Here comes the National Trust Wild Tribe 55 mile team – in at 11.45am – the 3rd 55 mile team in! A theme has emerged …

WT 55 2
Still smiling after all those miles

WT 55 3
A team photo at the finish with Tony Owen who has helped the National Trust and the young people make this happen

WT 55 4
I managed to get to their medal ceremony. In previous years we have been waiting for our 55 mile teams to come in at 4pm and even 5pm! To get in before midday is an awesome achievement.

WT 55 5
A photograph of the 55 milers at 6.15am on Saturday – just before we all head to the start – do I see apprehension as well as excitement?

TBGS 35B 1
The National Trust Wild Tribe teams work and train hand in glove with Torquay Boys Grammar School. Without the support, encouragement and very hard work of Dr Roy Colville and the school generally, the NT couldn’t do 10 Tors. Here come the TBGS 35 mile A team approaching the finish.

TBGS 35B 2
Another amazing performance – in before 1pm. Sorry I missed the TBGS 35 mile B team as I was at the medal ceremony for the 55ers.

TBGS 45 1
Here come the TBGS 45 mile team – there are girls in the Sixth Form at TBGS and two of who are in this team – team in at 10.30am – a very impressive performance

For those of us who manage 10 Tors Teams the ‘weekend’ starts on Thursday and finishes on Sunday – I will tell some of the other stories of the entire weekend over the coming days in this blog.

Finally, huge congratulations to all the participants, thanks to the team of TBGS staff and volunteers, thanks to the staff and volunteers from the National Trust team on Dartmoor and thanks to the Army for organising it -it was very slick and well organised.

From Scilly to Dartmoor – gigs to Tors

I’ve been really lucky!

I have been involved with two of the largest mass participation outdoor sporting events in the south west. Last week I competed in the Isles of Scilly World Gig Rowing Championships (see here, here and here) and today I’m off to the 2016 Ten Tors Challenge event.

I’m the Team Manager for the National Trust on Dartmoor (I’m now a volunteer but was previously the NT’s General Manager on the Moor). We have three teams – 35, 45 and 55 milers. We have been training for the last nine months with Torquay Boys Grammar School preparing 18 young people for the challenge. Yesterday teams of staff and volunteers from the NT and TBGS prepared the base camp (there was even a cuckoo urging everyone on). Today we have a day of briefing and preparation. The main event starts at 7am on Saturday morning.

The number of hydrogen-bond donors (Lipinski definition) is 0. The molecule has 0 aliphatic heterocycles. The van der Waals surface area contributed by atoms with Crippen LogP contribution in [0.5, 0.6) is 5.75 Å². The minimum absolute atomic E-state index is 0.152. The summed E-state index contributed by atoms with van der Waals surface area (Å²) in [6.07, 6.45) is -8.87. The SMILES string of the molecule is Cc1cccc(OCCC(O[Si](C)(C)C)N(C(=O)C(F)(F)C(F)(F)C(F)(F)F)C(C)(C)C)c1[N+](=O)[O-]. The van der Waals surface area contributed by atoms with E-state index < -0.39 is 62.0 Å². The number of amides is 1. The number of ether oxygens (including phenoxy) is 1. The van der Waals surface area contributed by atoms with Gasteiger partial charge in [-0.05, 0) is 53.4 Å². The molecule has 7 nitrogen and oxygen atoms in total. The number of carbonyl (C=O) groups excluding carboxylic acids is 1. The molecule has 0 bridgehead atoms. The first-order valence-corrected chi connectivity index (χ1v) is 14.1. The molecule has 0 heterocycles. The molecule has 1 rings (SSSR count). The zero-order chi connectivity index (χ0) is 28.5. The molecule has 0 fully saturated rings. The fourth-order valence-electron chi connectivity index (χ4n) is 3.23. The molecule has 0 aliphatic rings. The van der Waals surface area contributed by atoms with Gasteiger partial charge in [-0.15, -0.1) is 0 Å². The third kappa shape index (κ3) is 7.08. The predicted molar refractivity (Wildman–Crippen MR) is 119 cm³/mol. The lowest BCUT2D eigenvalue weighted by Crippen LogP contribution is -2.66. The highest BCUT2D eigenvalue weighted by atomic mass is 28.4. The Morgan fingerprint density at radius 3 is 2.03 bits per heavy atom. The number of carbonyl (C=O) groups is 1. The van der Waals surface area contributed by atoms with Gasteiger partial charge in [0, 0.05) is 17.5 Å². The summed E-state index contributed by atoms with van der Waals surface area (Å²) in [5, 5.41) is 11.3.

Training has been tough this year – we have been out torrential amber warning rain and winds – see here and cold nights – see here. The teams are therefore ready to go and amazingly the weather forecast looks very good i.e. not raining and cold. Yippee.

TT pass
I collected my car pass from Okehampton Camp today after having collected the teams and volunteers ‘event’ hoodies.

Wild Tribe 55
Here is National Trust Wild Tribe 55 mile last year mid event with the Brigadier and a helicopter! How cool is that.

10 Tors 24-Jan 1
Sunset during a training walk – what a time to be on the moor

10 Tors is brilliant for young people – it teaches them two sets of life skills:-

  1. A love of the outdoors, nature and landscapes – it gets them away from their ‘screens’ for while.
  2. It also gives them fitness, grit and determination, teaches them teamwork and encourages leadership and achievement.

Just what the National Trust is trying to encourage by its support of the Wild Network.

Thank you Torquay Boys Grammar School (and Dr. Roy Colvile and Tony Owen in particular) without you the National Trust couldn’t do 10 Tors.

A glorious walk around Stackpole in the sunshine

Am in Pembrokeshire for a couple of days and yesterday we had a walk around the National Trust’s Estate at Stackpole which is in the National Park.

Stackpole 12
We parked up and started the walk at Lodge Park

Stackpole 1Dropped down to Bosherton Lakes and walked across the 8 Arch Bridge

Stackpole 2After walking through Stackpole Park (which is now intensive farmland) we ended up at Stackpole Quay

Stackpole 5We walked around the coastal footpath and arrived at Barafundle Bay

Stackpole 6From there – up the path to Stackpole Head

Stackpole 7The cliffs are high and spectacular – if you enlarge this picture (double click) you can see two climbers just to the right of the top of the cave!

Stackpole 8Reminds me very much of the North Devon and North Cornwall coastline

Stackpole 9We then arrived at another sandy beach – Broad Haven

Stackpole 10Across Stackpole Warren and we are back at another arm of Bosherton Lakes

Stackpole 11View from the boathouse on the Lake and then back up to the car.

The walk is about 4-5 miles and has  amazing contrasts in scenery along its route.


10 Tors training in the rain and wind Feb 16 – a day to remember

After my post yesterday morning (which I wrote Friday evening) I was rather apprehensive about embarking on a 10 Tors expedition on Saturday.

The weather had worsened over night and on Saturday morning we had an Amber warming of rain over Dartmoor and Devon.

As Team Managers and Leaders (Torquay Boys Grammar School and National Trust Wild Tribe) we had spent quite a lot of Friday evening discussing the situation and looking at options. We were clear that the Saturday walk route needed to be radically altered and shortened but there was real merit in testing the young people in trying conditions. Alternative routes were devised which would be safe but would be challenging – a key 10 Tor principle.